A Tribute to the Pope, and It Goes Well With Milk

When Anthony Artuso heard the news of Pope Benedict XVI’s resignation plans on Monday, what else could he do but order up a batch of pope cookies.

“So many people loved these cookies,” Mr. Artuso said, referring to a round cookie bearing the pontiff’s likeness that his family’s bakery in the Bronx made when Benedict visited New York in 2008. “We still get calls asking for them, but we only made them during the pope’s visit.”

Artuso Pastry Shop made the cookie thick and round – five inches in diameter – from the same shortbread dough used for the two-tone bakery classic known as the black-and-white.

“It’s basically the same thing as a black-and-white, but we put the pope’s photo on it,” said Natalie Corridori, a manager at Artuso’s.

Back in 2008, the bakery, on 187th Street in Belmont, made perhaps 500 of them, mostly to sell at Yankee Stadium when the pope celebrated Mass there. (At the time, Artuso’s had a stand at the stadium, selling cookies during home games with players’ faces on them.)

“They sold out almost immediately — they sold like hot cakes,” Ms. Corridori said.

In fact, Mr. Artuso said essentially that the cookie was so perfect for the occasion that he had decided not to make it again. But given the momentous nature of the resignation, he decided to reprise the cookie. The price, $3.50 outside the stadium in 2008, has come down to $2 in the shop.

On Monday afternoon, things were hectic in the kitchen, where the staff had just finished a batch of similar cookies with Spider-Man’s face on them for a little boy’s party and an order had come in for a girl’s birthday cake decorated to resemble a bottle of lip gloss.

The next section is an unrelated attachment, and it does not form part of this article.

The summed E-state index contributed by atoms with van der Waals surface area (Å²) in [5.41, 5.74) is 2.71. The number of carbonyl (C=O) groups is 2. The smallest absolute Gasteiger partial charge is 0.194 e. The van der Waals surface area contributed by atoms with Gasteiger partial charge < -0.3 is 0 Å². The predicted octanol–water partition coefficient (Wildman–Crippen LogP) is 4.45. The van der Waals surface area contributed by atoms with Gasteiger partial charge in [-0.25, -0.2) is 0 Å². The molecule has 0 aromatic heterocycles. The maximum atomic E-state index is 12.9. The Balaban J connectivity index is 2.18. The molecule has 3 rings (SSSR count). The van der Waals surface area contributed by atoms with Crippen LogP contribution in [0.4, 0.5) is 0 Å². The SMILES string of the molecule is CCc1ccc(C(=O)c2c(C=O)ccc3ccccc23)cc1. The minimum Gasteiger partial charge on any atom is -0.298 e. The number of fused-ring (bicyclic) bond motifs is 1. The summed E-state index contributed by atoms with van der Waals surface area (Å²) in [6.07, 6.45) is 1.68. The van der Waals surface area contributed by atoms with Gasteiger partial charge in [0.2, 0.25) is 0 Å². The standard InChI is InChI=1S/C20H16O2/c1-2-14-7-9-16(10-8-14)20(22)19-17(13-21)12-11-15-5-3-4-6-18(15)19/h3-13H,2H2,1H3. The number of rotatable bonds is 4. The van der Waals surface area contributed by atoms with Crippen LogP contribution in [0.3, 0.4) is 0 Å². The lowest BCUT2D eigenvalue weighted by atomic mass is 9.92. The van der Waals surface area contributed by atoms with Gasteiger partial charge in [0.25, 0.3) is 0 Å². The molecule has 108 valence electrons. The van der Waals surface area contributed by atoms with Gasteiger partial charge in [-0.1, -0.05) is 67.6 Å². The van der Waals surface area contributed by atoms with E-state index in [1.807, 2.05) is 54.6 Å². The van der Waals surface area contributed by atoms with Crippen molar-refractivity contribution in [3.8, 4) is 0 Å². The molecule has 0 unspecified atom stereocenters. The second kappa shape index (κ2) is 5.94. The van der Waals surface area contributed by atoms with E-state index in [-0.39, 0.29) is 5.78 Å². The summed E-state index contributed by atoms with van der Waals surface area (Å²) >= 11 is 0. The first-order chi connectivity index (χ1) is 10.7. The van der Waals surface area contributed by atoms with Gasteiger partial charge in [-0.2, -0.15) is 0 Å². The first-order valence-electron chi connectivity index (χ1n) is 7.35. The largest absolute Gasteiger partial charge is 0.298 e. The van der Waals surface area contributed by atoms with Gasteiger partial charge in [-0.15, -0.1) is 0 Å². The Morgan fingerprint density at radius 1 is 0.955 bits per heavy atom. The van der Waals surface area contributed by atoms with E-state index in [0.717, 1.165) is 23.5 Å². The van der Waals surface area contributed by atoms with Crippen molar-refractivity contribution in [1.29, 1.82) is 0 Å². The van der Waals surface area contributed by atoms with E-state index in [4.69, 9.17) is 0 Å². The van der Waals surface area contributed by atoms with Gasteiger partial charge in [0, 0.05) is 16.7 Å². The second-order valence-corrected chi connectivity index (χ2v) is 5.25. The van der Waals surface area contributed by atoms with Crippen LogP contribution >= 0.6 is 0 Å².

Ms. Corridori had the bakers make a dozen cookies and apply moist icing to the top. She then selected an online photograph of Pope Benedict and used a special pastry printer, loaded with food-coloring “ink,” to print his beneficent face onto round, thin sheets of icing that were then applied to the top of the cookies.

“I hate to take a bite out of the pope,” she said, pulling one of the cookies in half to sample it.

Artuso’s is one of many multigenerational Italian shops near Arthur Avenue in a neighborhood that was once heavily Italian. That has changed in recent years, as Albanians and Latinos have moved in.

Elsewhere in the neighborhood, shop owners were not exactly jumping on the pope-memorabilia bandwagon. The two main religious-item stores — Catholic Goods Center and Mount Carmel Catholic Book Shop, both on 187th Street, near Artuso’s – closed in recent years.

At DeCicco Brothers Novelties on Arthur Avenue, there were still two Pope Benedict bobblehead dolls in the window, left over from 2008. Giovanna DeCicco, whose family owns the business, sensed a sudden economic opportunity when a reporter expressed interest in them.

“The price was $25, but now, I don’t know,” she said with a slight smile.

At Artuso’s, Mr. Artuso said he was unsure how many cookies to stock.

“It’s all happened so quickly,” he said. “I think the neighborhood was really caught off guard. I know we were.”

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